The Lily in the Valley

Introduction by Geoffrey O'Brien
Translated by Peter Bush
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A new translation of one of Balzac’s finest novels, this tale of misguided passion centers on a young aristocrat who falls into a cloaked, coded entanglement with an older countess—a relationship that is upended when he becomes involved with a new lover.

A story of impossible and unsatisfied desire, Balzac’s The Lily in the Valley opens with a scene of desire unleashed. Félix de Vandenesse, the shy teenage scion of an aristocratic family, is at a ball, when his eyes are drawn to a beautiful woman in fashionable undress: before he knows what he is doing, he throws himself upon her, covering her bare back with kisses. In shock, she pushes him away. He leaves the party in shame.

The woman at the party is Henriette de Mortsauf, married to a much older count. Time passes, and Félix is reintroduced to her. Nothing is said of what transpired, though nothing is forgotten, and a courtship begins whose premise is that Félix will worship Henriette without displaying the least sign of desire. He waits on her. He plays endless board games with her impossible husband. He develops a language of flowers and presents her with elaborately coded bouquets. Félix and Henriette are in a swoon, until he departs for Paris to pursue a career in politics and takes up with the uninhibited Arabella Dudley. Meanwhile Henriette is on her deathbed. She writes him, “Do you remember your kisses? They have dominated my life and furrowed my soul. . . . They are my death!”

The Lily in the Valley is a terrible fairy tale of two people lost in a game of love—or is it? Peter Bush’s new translation brings out the psychological dynamics of one of Balzac’s masterpieces.
Honoré de Balzac (1799–1850), one of the greatest and most influential of novelists, began his career as a pseudonymous writer of sensational potboilers before achieving success with a historical novel, The Chouans. Balzac then conceived his great work, La Comédie humaine, an ongoing series of novels in which he set out to offer a complete picture of contemporary society and manners. Always working under an extraordinary burden of debt, Balzac wrote some eighty-five novels in the course of his last twenty years. Also available from NYRB Classics are Balzac’s The Unknown Masterpiece, The Memoirs of Two Young Wives, and The Human Comedy: Selected Stories.

Peter Bush is an award-winning translator who has translated several books for NYRB Classics, including Josep Pla’s The Gray Notebook, Ramón del Valle-Inclán’s The Tyrant Banderas, and Joan Sales’s Uncertain Glory. He lives in the UK.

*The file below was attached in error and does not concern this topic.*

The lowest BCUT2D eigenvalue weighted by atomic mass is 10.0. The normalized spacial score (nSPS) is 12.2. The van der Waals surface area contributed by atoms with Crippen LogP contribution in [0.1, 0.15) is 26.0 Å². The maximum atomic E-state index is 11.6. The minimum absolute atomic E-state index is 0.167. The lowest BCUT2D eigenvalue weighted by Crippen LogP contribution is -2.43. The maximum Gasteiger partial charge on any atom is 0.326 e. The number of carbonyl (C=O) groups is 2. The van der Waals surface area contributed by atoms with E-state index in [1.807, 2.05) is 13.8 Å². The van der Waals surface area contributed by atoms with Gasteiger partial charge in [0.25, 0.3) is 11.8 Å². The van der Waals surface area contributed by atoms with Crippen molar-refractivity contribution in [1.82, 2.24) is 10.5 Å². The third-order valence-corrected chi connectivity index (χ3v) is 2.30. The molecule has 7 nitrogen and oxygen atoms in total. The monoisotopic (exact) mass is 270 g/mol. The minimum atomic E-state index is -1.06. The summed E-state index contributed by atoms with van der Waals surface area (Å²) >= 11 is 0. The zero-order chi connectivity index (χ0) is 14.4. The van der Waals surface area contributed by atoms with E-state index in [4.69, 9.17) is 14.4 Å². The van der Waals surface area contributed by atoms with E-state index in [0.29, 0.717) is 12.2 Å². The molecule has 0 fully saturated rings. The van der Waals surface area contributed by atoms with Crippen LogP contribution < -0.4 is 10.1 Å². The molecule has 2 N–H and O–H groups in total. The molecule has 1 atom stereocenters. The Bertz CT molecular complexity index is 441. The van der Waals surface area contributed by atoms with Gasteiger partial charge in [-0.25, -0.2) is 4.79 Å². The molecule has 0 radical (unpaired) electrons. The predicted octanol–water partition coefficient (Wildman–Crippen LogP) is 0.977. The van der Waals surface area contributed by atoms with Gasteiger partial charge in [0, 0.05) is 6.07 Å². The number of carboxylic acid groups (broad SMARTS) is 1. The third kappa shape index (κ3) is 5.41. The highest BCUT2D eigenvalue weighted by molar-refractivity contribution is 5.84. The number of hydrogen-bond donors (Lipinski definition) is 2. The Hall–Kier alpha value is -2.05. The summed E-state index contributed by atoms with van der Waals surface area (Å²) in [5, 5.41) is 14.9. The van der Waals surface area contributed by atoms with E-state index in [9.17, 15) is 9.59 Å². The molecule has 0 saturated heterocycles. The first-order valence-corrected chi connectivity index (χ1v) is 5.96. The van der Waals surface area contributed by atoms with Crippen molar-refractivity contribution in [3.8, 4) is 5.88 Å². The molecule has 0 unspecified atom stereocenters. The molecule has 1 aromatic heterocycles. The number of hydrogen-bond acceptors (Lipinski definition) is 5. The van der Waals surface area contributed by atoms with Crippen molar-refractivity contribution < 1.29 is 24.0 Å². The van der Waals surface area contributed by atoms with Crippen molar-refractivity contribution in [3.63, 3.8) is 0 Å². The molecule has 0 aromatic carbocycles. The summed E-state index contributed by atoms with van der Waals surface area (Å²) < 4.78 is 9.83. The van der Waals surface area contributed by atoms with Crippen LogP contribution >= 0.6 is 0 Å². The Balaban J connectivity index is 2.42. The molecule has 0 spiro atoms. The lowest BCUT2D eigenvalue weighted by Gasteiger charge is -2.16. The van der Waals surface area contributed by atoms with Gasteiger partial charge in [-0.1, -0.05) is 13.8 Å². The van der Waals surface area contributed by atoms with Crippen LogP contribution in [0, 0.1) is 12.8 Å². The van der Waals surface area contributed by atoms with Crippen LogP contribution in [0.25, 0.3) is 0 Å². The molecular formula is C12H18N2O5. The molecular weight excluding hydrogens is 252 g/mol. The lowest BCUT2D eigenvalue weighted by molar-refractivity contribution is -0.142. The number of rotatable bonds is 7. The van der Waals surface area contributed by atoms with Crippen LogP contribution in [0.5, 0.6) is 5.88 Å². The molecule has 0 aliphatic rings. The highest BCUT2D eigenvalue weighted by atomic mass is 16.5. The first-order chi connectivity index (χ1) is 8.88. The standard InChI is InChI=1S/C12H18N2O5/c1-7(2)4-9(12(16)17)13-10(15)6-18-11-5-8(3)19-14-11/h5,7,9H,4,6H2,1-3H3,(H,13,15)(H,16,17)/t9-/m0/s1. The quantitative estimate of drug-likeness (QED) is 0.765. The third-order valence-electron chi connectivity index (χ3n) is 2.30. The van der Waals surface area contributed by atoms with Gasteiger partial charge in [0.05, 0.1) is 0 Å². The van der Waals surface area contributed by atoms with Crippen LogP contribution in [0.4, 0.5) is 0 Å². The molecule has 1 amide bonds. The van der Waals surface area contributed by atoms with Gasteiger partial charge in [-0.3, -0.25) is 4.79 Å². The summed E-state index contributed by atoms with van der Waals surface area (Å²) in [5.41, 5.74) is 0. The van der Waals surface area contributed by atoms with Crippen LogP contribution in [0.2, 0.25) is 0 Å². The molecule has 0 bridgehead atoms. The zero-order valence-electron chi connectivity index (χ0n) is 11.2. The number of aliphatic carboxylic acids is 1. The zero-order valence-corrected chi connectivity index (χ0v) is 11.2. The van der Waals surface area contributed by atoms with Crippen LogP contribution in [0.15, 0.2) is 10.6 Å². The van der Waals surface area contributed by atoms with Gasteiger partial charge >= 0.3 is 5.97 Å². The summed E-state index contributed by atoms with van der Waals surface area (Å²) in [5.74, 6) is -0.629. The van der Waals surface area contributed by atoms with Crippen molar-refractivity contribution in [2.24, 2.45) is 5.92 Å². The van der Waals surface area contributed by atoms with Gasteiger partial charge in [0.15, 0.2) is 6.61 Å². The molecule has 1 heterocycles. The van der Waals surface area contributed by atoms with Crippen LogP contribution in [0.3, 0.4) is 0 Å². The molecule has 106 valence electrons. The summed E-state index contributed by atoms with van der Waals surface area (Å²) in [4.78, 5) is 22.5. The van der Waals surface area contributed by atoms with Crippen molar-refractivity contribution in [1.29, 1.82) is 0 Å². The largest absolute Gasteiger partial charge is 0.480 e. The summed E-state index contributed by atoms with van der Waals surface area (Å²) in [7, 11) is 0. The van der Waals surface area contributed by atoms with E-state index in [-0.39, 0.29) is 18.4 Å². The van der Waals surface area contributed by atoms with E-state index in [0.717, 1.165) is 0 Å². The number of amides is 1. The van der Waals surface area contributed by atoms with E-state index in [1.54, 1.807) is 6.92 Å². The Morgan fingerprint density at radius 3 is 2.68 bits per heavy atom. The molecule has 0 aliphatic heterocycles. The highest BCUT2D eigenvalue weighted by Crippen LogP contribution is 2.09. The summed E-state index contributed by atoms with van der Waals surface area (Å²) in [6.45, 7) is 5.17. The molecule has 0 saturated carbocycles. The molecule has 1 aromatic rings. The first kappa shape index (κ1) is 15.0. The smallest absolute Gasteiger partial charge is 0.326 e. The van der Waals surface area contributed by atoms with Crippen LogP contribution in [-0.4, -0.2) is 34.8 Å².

Geoffrey O'Brien is an American poet, editor, book and film critic, translator, and cultural historian. He served as Editor-in-Chief of The Library of America for several years. His latest book, Arabian Nights of 1934, will be published in June 2023. He lives in Brooklyn.

About

A new translation of one of Balzac’s finest novels, this tale of misguided passion centers on a young aristocrat who falls into a cloaked, coded entanglement with an older countess—a relationship that is upended when he becomes involved with a new lover.

A story of impossible and unsatisfied desire, Balzac’s The Lily in the Valley opens with a scene of desire unleashed. Félix de Vandenesse, the shy teenage scion of an aristocratic family, is at a ball, when his eyes are drawn to a beautiful woman in fashionable undress: before he knows what he is doing, he throws himself upon her, covering her bare back with kisses. In shock, she pushes him away. He leaves the party in shame.

The woman at the party is Henriette de Mortsauf, married to a much older count. Time passes, and Félix is reintroduced to her. Nothing is said of what transpired, though nothing is forgotten, and a courtship begins whose premise is that Félix will worship Henriette without displaying the least sign of desire. He waits on her. He plays endless board games with her impossible husband. He develops a language of flowers and presents her with elaborately coded bouquets. Félix and Henriette are in a swoon, until he departs for Paris to pursue a career in politics and takes up with the uninhibited Arabella Dudley. Meanwhile Henriette is on her deathbed. She writes him, “Do you remember your kisses? They have dominated my life and furrowed my soul. . . . They are my death!”

The Lily in the Valley is a terrible fairy tale of two people lost in a game of love—or is it? Peter Bush’s new translation brings out the psychological dynamics of one of Balzac’s masterpieces.

Author

Honoré de Balzac (1799–1850), one of the greatest and most influential of novelists, began his career as a pseudonymous writer of sensational potboilers before achieving success with a historical novel, The Chouans. Balzac then conceived his great work, La Comédie humaine, an ongoing series of novels in which he set out to offer a complete picture of contemporary society and manners. Always working under an extraordinary burden of debt, Balzac wrote some eighty-five novels in the course of his last twenty years. Also available from NYRB Classics are Balzac’s The Unknown Masterpiece, The Memoirs of Two Young Wives, and The Human Comedy: Selected Stories.

Peter Bush is an award-winning translator who has translated several books for NYRB Classics, including Josep Pla’s The Gray Notebook, Ramón del Valle-Inclán’s The Tyrant Banderas, and Joan Sales’s Uncertain Glory. He lives in the UK.

Geoffrey O'Brien is an American poet, editor, book and film critic, translator, and cultural historian. He served as Editor-in-Chief of The Library of America for several years. His latest book, Arabian Nights of 1934, will be published in June 2023. He lives in Brooklyn.